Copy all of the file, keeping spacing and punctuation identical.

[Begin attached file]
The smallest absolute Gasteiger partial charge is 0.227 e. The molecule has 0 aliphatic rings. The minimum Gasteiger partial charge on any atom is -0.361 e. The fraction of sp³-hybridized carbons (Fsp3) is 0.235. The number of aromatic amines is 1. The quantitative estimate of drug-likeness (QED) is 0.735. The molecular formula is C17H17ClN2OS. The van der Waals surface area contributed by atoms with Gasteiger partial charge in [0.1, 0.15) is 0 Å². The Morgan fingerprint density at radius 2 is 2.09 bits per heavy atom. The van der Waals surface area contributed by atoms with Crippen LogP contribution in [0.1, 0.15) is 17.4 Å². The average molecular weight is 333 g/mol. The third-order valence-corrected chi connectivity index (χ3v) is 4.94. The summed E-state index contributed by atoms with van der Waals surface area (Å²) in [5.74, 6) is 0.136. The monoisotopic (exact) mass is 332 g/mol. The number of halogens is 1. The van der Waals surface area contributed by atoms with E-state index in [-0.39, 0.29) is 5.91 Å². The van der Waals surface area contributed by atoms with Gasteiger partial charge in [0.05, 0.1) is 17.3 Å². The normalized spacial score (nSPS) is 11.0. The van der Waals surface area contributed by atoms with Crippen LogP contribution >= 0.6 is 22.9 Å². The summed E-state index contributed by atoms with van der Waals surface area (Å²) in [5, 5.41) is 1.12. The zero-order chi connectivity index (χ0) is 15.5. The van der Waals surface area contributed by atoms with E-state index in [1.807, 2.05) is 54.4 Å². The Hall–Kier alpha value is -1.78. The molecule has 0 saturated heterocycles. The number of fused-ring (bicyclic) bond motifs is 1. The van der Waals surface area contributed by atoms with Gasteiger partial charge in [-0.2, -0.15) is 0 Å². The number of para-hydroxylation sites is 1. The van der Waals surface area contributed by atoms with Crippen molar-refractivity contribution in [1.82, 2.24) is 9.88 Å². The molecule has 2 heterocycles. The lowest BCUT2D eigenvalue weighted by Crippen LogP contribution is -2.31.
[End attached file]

The smallest absolute Gasteiger partial charge is 0.227 e. The molecule has 0 aliphatic rings. The minimum Gasteiger partial charge on any atom is -0.361 e. The fraction of sp³-hybridized carbons (Fsp3) is 0.235. The number of aromatic amines is 1. The quantitative estimate of drug-likeness (QED) is 0.735. The molecular formula is C17H17ClN2OS. The van der Waals surface area contributed by atoms with Gasteiger partial charge in [0.1, 0.15) is 0 Å². The Morgan fingerprint density at radius 2 is 2.09 bits per heavy atom. The van der Waals surface area contributed by atoms with Crippen LogP contribution in [0.1, 0.15) is 17.4 Å². The average molecular weight is 333 g/mol. The third-order valence-corrected chi connectivity index (χ3v) is 4.94. The summed E-state index contributed by atoms with van der Waals surface area (Å²) in [5.74, 6) is 0.136. The monoisotopic (exact) mass is 332 g/mol. The number of halogens is 1. The van der Waals surface area contributed by atoms with E-state index in [-0.39, 0.29) is 5.91 Å². The van der Waals surface area contributed by atoms with Gasteiger partial charge in [0.05, 0.1) is 17.3 Å². The normalized spacial score (nSPS) is 11.0. The van der Waals surface area contributed by atoms with Crippen LogP contribution >= 0.6 is 22.9 Å². The summed E-state index contributed by atoms with van der Waals surface area (Å²) in [5, 5.41) is 1.12. The zero-order chi connectivity index (χ0) is 15.5. The van der Waals surface area contributed by atoms with E-state index in [1.807, 2.05) is 54.4 Å². The Hall–Kier alpha value is -1.78. The molecule has 0 saturated heterocycles. The number of fused-ring (bicyclic) bond motifs is 1. The van der Waals surface area contributed by atoms with Gasteiger partial charge in [-0.2, -0.15) is 0 Å². The number of para-hydroxylation sites is 1. The van der Waals surface area contributed by atoms with Crippen molar-refractivity contribution in [1.82, 2.24) is 9.88 Å². The molecule has 2 heterocycles. The lowest BCUT2D eigenvalue weighted by Crippen LogP contribution is -2.31.